Nike Inc. rallied in late trading after the world’s largest sportswear maker returned to profit and posted far better revenue than predicted, a sign it’s swiftly bouncing back from the pandemic slump.
Revenue amounted to $10.6 billion in its fiscal first quarter, Nike said on Tuesday, compared with the $9.11 billion estimate of analysts. The company posted 95 cents a share in earnings, topping the 46-cent projection.
Investors had been looking for evidence that Nike is navigating the coronavirus crisis, and that’s just what the company delivered. It had raised concerns the previous quarter, when falling sales led to a surprise loss and hurt margins. Now its turnaround appears to be solidly in motion, especially in China and via e-commerce.
Chief Executive Officer John Donahoe said “no one can match our pace” of pumping out new products, which has kept up despite disruptions from the health crisis.
“We’re getting stronger in the places that matter most,” the Silicon Valley veteran, who took the reins at Nike in January, said during a conference call. “We can thrive in this environment.”
Though sales didn’t grow — slipping about 1% from the year earlier — Wall Street was bracing for far worse. Nike also improved its margins more than expected, and direct sales rose 12%.
The shares jumped as much as 15% to $134 in after-hours trading. They had been up 15% this year through the close.
Nike expects revenue growth to range from the high single digits to the low double digits this fiscal year, with gross margins staying flat. Executives said full-price sales won’t see sequential improvement until the second half of the year.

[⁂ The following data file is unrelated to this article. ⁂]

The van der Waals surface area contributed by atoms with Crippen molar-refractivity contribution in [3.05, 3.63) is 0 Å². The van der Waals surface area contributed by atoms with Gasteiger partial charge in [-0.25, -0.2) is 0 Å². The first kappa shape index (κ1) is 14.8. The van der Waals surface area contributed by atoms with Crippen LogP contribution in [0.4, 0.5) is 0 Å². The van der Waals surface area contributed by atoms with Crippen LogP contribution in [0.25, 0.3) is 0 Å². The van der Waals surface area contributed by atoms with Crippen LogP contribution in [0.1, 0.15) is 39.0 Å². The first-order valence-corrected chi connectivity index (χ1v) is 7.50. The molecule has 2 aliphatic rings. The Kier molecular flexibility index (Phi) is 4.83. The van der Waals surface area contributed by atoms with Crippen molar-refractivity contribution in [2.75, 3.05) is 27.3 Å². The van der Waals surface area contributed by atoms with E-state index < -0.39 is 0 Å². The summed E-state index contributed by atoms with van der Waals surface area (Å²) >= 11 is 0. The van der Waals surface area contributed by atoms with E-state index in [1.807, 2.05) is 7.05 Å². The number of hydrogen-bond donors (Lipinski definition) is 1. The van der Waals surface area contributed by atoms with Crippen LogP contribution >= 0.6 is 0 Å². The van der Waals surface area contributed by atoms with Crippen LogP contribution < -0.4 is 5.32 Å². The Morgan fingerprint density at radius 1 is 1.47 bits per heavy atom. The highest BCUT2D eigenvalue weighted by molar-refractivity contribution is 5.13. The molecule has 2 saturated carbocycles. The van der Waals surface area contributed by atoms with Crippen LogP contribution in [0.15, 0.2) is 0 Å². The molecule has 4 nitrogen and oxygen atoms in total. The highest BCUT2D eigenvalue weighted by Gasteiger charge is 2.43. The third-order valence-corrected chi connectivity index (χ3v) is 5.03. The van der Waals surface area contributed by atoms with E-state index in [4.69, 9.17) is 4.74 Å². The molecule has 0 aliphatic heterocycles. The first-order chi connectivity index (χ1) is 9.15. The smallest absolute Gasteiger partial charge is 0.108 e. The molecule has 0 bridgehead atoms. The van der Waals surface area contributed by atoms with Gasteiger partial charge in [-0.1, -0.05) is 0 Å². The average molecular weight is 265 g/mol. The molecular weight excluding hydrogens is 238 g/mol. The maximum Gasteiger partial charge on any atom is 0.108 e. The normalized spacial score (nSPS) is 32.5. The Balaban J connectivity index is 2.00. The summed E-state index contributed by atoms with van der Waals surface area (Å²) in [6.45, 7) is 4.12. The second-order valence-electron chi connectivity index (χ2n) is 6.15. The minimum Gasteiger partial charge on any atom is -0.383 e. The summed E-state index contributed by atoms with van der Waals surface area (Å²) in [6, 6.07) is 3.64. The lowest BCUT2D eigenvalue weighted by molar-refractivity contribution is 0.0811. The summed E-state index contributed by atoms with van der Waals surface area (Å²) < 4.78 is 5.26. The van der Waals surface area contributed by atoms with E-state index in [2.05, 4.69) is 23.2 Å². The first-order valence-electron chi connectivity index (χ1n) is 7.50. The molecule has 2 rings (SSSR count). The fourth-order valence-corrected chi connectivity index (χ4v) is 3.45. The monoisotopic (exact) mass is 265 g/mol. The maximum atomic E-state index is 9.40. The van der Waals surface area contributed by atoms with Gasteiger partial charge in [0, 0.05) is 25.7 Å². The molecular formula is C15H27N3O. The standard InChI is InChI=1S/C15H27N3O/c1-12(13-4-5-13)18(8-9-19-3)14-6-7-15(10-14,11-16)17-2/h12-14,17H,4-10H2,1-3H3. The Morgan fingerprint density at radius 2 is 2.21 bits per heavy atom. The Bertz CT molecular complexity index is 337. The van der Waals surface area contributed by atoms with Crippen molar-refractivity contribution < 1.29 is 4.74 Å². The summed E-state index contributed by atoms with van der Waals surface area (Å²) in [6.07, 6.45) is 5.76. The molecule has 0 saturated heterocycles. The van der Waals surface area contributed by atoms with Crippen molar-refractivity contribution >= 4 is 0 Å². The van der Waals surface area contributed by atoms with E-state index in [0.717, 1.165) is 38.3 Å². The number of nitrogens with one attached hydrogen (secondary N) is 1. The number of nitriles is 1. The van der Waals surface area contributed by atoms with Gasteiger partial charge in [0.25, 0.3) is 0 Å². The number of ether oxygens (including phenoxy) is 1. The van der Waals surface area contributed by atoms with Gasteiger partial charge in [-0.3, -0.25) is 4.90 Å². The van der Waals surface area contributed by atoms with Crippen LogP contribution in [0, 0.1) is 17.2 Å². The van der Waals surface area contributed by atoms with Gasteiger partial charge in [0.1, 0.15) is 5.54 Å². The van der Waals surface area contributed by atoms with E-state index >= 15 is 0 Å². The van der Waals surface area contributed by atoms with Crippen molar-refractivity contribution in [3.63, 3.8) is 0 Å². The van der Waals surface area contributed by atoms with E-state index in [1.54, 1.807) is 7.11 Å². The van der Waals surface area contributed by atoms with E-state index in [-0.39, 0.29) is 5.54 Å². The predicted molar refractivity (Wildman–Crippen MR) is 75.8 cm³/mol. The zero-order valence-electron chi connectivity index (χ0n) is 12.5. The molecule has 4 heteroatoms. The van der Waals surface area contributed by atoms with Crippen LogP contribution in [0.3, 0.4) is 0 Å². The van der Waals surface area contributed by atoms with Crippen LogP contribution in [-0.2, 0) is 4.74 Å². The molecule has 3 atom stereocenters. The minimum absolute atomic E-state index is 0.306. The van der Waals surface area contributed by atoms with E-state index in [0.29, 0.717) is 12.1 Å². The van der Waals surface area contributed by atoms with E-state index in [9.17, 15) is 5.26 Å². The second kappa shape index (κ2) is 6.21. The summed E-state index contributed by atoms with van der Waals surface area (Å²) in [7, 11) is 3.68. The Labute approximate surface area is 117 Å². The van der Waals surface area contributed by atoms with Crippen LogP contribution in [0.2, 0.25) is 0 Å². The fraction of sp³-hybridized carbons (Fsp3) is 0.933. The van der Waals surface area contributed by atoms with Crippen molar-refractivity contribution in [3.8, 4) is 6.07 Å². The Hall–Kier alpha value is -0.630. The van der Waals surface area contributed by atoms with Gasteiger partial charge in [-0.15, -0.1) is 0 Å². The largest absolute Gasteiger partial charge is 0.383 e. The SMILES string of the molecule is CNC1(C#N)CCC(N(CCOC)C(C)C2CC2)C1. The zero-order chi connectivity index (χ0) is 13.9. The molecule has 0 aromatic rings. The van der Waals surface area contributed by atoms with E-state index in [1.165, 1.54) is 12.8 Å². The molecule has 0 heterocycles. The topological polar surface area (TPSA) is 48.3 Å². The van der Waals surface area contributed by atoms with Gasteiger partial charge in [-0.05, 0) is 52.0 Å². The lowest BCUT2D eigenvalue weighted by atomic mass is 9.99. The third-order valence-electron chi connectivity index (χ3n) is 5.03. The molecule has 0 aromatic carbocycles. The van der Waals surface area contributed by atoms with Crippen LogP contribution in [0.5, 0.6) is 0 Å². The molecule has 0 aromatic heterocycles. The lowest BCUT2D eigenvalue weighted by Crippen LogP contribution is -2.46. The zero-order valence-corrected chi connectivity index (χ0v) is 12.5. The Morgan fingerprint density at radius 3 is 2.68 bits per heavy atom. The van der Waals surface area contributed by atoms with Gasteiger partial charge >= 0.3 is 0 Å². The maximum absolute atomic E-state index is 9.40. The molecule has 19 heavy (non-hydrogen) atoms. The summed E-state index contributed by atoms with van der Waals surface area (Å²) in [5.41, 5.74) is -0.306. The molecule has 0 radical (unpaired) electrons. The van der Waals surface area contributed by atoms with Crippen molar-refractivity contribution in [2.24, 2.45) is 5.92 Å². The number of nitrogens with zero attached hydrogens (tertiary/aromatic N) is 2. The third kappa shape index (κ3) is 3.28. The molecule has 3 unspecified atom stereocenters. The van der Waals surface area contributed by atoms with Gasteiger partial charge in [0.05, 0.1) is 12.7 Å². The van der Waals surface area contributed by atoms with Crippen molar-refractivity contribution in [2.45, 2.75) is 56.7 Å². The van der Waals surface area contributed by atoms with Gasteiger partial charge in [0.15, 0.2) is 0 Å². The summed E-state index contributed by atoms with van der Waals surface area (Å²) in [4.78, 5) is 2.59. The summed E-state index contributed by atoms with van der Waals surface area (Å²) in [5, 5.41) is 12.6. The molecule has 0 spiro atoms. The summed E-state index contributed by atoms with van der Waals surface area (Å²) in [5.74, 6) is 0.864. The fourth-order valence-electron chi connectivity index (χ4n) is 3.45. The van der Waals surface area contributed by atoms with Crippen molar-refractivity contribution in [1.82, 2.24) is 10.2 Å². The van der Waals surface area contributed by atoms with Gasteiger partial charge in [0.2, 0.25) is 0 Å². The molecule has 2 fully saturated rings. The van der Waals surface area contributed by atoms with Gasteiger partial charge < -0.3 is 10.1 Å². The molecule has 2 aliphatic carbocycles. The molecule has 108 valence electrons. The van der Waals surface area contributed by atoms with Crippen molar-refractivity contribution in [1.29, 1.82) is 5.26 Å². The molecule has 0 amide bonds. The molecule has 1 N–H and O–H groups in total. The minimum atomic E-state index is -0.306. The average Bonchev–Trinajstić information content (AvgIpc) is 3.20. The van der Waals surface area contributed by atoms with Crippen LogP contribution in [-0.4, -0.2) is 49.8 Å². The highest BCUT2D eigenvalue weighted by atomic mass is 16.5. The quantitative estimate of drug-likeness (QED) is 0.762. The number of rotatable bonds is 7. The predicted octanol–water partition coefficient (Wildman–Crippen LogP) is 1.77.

The generally upbeat results gave a bump to other activewear companies, including Lululemon Athletica Inc. and Under Armour Inc., which both gained in extended trading.
Nike has stepped up efforts to sell more merchandise directly to consumers — an initiative that has led to job cuts. Relying less on outside retailers stands to benefit the Beaverton, Oregon-based company both during the recovery from Covid-19 and in the long run. Brick-and-mortar stores, especially ones in malls, were some of the hardest hit by the coronavirus.
China is further along in its recovery, and sales there reflect that. They were up 6% for the quarter. The country was quicker to come out of lockdowns, and the government is pushing citizens to exercise more — a boon for sportswear.
In North America, where the pandemic response has had varying success state by state, sales fell about 2%. The lack of sporting events has hurt demand for team-related apparel, though leagues such as the NFL have returned with limited crowds or empty stadiums.
Nike still has excess inventory to handle. Levels are up 15% compared with last year, due to temporary store closures and fewer wholesale shipments to retailers.
Foot traffic to shops also remains down as customers have been slow to return to malls and shopping streets — even though almost all of Nike’s stores have reopened globally. The silver lining: Those who do venture to retail outlets are more likely to make a purchase.
More must-read retail coverage from Fortune:
Momofuku’s David Chang on the big changes the restaurant industry needs to make to survive
Lowe’s teams up with Daymond John to diversify its suppliers with a virtual pitch competition
Watch out, Bezos. Walmart+ could take millions of customers from Amazon Prime
Buy now, pay later: How COVID-19 is aiding the payment model
What retailers should expect going into a holiday season during a pandemic